The Uzi submachine gun is part of popular culture—featured in television, movies, and video games, handled by famous actors worldwide. This popular weapon, known for its compact nature and reliability, originated in a tiny Middle Eastern country called Israel. Although only borne of necessity, the military industry is one often associated with Israel, whose scientists might largely agree that they would rather be inventing other things…and in fact, the industry has become about much more life affirming products than weapons.
The origins of the Uzi are a case in point of ingenuity in a time of urgent need, in British Mandate Palestine. During the 1920’s and 30’s, the Haganah (the military movement which preceded the IDF) needed to manufacture weapons in order to protect the Jewish population against Arab rioters, which the British were failing to do. The Haganah formed underground weapons factories, churning out hand grenades, explosives, and other small firearms. After Israel declared independence in 1948, these secret factories formed the basis of the Israel Military Industries (IMI). Today, the three largest weapons companies are the IMI, the Israel Aircraft Industries (IAI), and the Rafael Arms Development Authority. All three manufacture conventional arms and advanced defense systems.
Until the 1967 Six Day War, IMI mainly manufactured small arms, like the Uzi, and provided basic defense weapons. Larger and more sophisticated weaponry, such as aircraft, was purchased from foreign countries, most notably France. After the 1967 war, France placed an embargo on arms sales to Israel; Israel responded by beginning production of its own large-scale weapons. The IAI, which until this point had been a maintenance facility, started producing its own aircraft, including the Kfir, the Arava, and the Nesher. The IMI continued production of assault rifles and ammunition, and added aircraft and rocket systems and armored tanks to its repertoire.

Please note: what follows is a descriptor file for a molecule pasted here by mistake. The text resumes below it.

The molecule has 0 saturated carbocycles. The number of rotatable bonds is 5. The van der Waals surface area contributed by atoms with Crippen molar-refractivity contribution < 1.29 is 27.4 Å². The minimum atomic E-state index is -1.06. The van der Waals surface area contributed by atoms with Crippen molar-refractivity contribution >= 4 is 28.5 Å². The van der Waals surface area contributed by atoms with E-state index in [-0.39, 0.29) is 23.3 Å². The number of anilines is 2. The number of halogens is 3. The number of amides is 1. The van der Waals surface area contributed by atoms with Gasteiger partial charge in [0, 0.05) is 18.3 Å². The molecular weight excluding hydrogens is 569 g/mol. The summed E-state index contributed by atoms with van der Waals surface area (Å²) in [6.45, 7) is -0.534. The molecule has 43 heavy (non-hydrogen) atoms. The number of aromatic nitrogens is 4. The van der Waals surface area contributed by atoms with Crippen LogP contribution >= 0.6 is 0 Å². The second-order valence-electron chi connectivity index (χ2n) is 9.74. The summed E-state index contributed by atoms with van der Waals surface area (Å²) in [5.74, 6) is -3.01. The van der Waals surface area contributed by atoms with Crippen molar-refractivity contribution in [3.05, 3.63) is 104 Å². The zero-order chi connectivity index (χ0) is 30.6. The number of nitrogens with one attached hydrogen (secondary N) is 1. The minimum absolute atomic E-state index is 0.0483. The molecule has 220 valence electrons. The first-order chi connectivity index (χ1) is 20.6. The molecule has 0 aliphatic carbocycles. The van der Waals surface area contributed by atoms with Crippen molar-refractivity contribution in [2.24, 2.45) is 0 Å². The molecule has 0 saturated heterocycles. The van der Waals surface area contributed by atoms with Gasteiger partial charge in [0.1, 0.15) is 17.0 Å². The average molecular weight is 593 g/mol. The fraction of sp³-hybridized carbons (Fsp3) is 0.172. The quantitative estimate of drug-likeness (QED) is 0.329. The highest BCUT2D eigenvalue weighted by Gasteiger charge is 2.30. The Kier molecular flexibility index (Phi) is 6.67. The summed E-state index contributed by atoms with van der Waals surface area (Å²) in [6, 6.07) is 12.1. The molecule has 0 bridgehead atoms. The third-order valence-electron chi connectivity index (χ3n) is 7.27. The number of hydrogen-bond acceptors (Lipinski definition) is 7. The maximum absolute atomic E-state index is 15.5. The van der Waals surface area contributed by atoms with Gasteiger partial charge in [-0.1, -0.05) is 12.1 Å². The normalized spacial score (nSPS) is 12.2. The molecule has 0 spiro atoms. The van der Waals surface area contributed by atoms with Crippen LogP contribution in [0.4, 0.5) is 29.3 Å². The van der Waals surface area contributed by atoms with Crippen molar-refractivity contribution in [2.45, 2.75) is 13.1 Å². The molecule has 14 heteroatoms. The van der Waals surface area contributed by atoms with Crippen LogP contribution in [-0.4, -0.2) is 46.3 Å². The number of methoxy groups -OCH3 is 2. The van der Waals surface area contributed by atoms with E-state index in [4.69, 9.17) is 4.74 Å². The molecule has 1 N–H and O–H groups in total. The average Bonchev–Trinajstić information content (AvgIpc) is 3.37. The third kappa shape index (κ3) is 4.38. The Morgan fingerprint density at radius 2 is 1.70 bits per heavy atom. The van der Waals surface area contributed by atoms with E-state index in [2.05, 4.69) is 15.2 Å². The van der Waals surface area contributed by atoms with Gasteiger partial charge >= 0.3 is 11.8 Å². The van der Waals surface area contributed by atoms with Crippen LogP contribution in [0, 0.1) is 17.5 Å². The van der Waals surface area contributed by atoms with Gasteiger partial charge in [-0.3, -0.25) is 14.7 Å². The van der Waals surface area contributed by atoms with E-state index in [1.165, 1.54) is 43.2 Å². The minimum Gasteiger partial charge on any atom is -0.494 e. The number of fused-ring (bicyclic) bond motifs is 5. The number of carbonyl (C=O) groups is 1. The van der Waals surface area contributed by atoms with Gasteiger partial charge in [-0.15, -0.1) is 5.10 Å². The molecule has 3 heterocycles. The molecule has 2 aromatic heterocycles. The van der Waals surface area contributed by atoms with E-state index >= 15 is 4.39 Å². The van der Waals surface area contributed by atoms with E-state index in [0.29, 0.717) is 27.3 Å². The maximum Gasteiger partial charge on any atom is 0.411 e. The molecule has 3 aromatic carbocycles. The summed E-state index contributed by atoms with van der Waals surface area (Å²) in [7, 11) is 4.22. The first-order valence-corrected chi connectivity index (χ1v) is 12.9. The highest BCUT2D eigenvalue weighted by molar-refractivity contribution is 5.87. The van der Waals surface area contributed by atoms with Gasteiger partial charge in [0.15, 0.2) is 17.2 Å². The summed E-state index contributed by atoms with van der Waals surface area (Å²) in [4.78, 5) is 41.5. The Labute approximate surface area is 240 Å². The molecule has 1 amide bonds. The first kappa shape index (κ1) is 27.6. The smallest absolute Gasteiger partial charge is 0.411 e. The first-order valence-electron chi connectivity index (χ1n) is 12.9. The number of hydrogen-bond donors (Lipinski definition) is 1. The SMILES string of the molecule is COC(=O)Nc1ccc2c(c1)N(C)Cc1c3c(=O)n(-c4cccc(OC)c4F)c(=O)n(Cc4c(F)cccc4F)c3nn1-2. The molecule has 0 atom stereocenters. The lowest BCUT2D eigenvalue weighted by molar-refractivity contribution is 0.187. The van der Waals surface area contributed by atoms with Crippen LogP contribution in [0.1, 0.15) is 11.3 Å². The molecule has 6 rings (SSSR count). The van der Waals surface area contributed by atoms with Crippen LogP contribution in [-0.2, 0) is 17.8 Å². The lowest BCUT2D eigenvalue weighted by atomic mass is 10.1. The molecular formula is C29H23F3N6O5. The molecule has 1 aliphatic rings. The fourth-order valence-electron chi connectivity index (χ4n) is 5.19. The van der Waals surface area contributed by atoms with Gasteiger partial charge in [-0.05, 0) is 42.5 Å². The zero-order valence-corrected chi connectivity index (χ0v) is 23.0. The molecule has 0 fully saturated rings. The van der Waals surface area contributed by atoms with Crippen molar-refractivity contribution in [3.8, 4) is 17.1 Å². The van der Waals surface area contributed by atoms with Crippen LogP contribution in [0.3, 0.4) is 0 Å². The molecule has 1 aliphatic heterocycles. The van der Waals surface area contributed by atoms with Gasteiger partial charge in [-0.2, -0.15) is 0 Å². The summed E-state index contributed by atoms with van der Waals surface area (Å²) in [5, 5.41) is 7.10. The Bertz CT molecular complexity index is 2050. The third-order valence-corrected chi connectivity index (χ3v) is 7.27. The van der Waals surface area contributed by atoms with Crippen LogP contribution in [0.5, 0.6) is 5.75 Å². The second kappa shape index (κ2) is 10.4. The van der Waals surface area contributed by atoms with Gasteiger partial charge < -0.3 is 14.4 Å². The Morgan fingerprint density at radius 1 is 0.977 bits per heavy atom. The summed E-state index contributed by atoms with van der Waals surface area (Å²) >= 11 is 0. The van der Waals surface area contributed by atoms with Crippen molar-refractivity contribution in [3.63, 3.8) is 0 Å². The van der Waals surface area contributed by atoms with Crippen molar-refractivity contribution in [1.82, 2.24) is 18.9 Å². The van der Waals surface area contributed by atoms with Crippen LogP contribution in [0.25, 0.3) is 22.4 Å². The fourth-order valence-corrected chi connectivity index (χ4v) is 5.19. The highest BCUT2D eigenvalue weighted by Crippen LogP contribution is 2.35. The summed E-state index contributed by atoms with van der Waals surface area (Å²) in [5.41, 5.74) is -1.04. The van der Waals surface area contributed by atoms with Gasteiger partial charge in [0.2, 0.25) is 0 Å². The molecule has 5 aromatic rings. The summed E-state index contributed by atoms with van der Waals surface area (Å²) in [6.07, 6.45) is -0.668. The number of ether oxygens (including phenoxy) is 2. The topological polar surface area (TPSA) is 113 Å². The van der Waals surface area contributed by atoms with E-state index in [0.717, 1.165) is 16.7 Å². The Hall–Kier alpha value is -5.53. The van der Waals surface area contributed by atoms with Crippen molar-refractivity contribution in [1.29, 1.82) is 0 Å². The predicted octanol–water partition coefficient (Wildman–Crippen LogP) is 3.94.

While a project to produce an all-Israeli military aircraft failed, the innovations and modern technology created during the project were channeled to related fields, leading Israel to become a top manufacturer of products such as unmanned air vehicles (UAVs) and advanced radar systems. Israel’s UAVs are considered the global standard for such products.
After the Cold War, the demand for weaponry decreased, and many of Israel’s leading military scientists brought their technology with them to the civilian sector; the fields of medicine, internet, cellular communication, and robotics have all benefited from the technology originally advanced in the defense industry.
The Israeli military industry does not just manufacture—it seeks to share its knowledge and teach, following in the tradition of the many scholars who have come before it. IMI conducts anti-terrorism training to Israeli civilians, and contracts its teaching services to countries all over the world that require training in anti-terrorism measures. In addition, the Metropolitan College of New York, as part of the requirements for its Master’s in Public Administration in Emergency Management and Homeland Security, sends its candidates to Israel, to receive intense training with Israel’s top security experts.